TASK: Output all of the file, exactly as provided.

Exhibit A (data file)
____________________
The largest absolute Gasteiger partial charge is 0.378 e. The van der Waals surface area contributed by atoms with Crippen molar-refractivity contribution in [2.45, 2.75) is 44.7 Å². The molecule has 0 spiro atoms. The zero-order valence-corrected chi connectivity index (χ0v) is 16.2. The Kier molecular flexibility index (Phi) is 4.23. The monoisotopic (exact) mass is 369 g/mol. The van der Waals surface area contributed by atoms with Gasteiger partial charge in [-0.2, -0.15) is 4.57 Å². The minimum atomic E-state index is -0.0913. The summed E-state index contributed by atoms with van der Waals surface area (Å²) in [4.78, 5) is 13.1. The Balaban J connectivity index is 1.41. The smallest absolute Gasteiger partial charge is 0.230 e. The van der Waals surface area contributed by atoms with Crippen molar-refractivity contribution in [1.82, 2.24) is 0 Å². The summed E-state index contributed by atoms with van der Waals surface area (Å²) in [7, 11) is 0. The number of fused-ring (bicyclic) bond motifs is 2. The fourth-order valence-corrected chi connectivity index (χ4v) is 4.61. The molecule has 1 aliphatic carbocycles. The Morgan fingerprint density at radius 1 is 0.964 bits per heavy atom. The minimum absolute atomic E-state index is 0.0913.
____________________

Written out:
The largest absolute Gasteiger partial charge is 0.378 e. The van der Waals surface area contributed by atoms with Crippen molar-refractivity contribution in [2.45, 2.75) is 44.7 Å². The molecule has 0 spiro atoms. The zero-order valence-corrected chi connectivity index (χ0v) is 16.2. The Kier molecular flexibility index (Phi) is 4.23. The monoisotopic (exact) mass is 369 g/mol. The van der Waals surface area contributed by atoms with Gasteiger partial charge in [-0.2, -0.15) is 4.57 Å². The minimum atomic E-state index is -0.0913. The summed E-state index contributed by atoms with van der Waals surface area (Å²) in [4.78, 5) is 13.1. The Balaban J connectivity index is 1.41. The smallest absolute Gasteiger partial charge is 0.230 e. The van der Waals surface area contributed by atoms with Crippen molar-refractivity contribution in [1.82, 2.24) is 0 Å². The summed E-state index contributed by atoms with van der Waals surface area (Å²) in [7, 11) is 0. The number of fused-ring (bicyclic) bond motifs is 2. The fourth-order valence-corrected chi connectivity index (χ4v) is 4.61. The molecule has 1 aliphatic carbocycles. The Morgan fingerprint density at radius 1 is 0.964 bits per heavy atom. The minimum absolute atomic E-state index is 0.0913.